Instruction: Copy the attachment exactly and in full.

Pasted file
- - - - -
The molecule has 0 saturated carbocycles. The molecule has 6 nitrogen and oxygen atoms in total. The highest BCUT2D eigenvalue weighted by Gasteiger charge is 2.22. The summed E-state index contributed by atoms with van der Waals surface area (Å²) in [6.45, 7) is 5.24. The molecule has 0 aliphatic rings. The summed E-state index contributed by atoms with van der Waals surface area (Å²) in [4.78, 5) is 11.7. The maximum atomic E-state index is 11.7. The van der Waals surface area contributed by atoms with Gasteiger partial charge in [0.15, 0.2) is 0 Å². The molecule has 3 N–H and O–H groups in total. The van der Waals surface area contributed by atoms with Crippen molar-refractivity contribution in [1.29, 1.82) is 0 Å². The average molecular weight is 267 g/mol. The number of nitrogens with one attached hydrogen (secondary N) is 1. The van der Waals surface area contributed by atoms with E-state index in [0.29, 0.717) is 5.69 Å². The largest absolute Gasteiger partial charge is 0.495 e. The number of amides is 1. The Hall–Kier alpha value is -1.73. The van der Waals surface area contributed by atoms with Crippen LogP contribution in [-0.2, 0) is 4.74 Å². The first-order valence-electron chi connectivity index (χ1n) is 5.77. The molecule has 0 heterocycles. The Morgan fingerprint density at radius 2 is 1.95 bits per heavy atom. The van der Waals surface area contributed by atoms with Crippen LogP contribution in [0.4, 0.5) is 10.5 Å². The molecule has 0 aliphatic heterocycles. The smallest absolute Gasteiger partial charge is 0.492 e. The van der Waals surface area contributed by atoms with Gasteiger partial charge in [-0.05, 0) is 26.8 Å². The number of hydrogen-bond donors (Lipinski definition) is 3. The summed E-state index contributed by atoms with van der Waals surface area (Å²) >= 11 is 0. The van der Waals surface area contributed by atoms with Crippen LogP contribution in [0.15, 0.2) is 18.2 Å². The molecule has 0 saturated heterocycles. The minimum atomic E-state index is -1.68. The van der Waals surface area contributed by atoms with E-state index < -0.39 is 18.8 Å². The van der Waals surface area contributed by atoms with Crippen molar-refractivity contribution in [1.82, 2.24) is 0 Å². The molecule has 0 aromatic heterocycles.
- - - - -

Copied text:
The molecule has 0 saturated carbocycles. The molecule has 6 nitrogen and oxygen atoms in total. The highest BCUT2D eigenvalue weighted by Gasteiger charge is 2.22. The summed E-state index contributed by atoms with van der Waals surface area (Å²) in [6.45, 7) is 5.24. The molecule has 0 aliphatic rings. The summed E-state index contributed by atoms with van der Waals surface area (Å²) in [4.78, 5) is 11.7. The maximum atomic E-state index is 11.7. The van der Waals surface area contributed by atoms with Gasteiger partial charge in [0.15, 0.2) is 0 Å². The molecule has 3 N–H and O–H groups in total. The van der Waals surface area contributed by atoms with Crippen molar-refractivity contribution in [1.29, 1.82) is 0 Å². The average molecular weight is 267 g/mol. The number of nitrogens with one attached hydrogen (secondary N) is 1. The van der Waals surface area contributed by atoms with E-state index in [0.29, 0.717) is 5.69 Å². The largest absolute Gasteiger partial charge is 0.495 e. The number of amides is 1. The Hall–Kier alpha value is -1.73. The van der Waals surface area contributed by atoms with Crippen LogP contribution in [-0.2, 0) is 4.74 Å². The first-order valence-electron chi connectivity index (χ1n) is 5.77. The molecule has 0 heterocycles. The Morgan fingerprint density at radius 2 is 1.95 bits per heavy atom. The van der Waals surface area contributed by atoms with Crippen LogP contribution in [0.4, 0.5) is 10.5 Å². The molecule has 0 aliphatic heterocycles. The smallest absolute Gasteiger partial charge is 0.492 e. The van der Waals surface area contributed by atoms with Gasteiger partial charge in [-0.05, 0) is 26.8 Å². The number of hydrogen-bond donors (Lipinski definition) is 3. The summed E-state index contributed by atoms with van der Waals surface area (Å²) >= 11 is 0. The van der Waals surface area contributed by atoms with Crippen LogP contribution in [0.15, 0.2) is 18.2 Å². The molecule has 0 saturated heterocycles. The minimum atomic E-state index is -1.68. The van der Waals surface area contributed by atoms with E-state index < -0.39 is 18.8 Å². The van der Waals surface area contributed by atoms with Crippen molar-refractivity contribution in [1.82, 2.24) is 0 Å². The molecule has 0 aromatic heterocycles.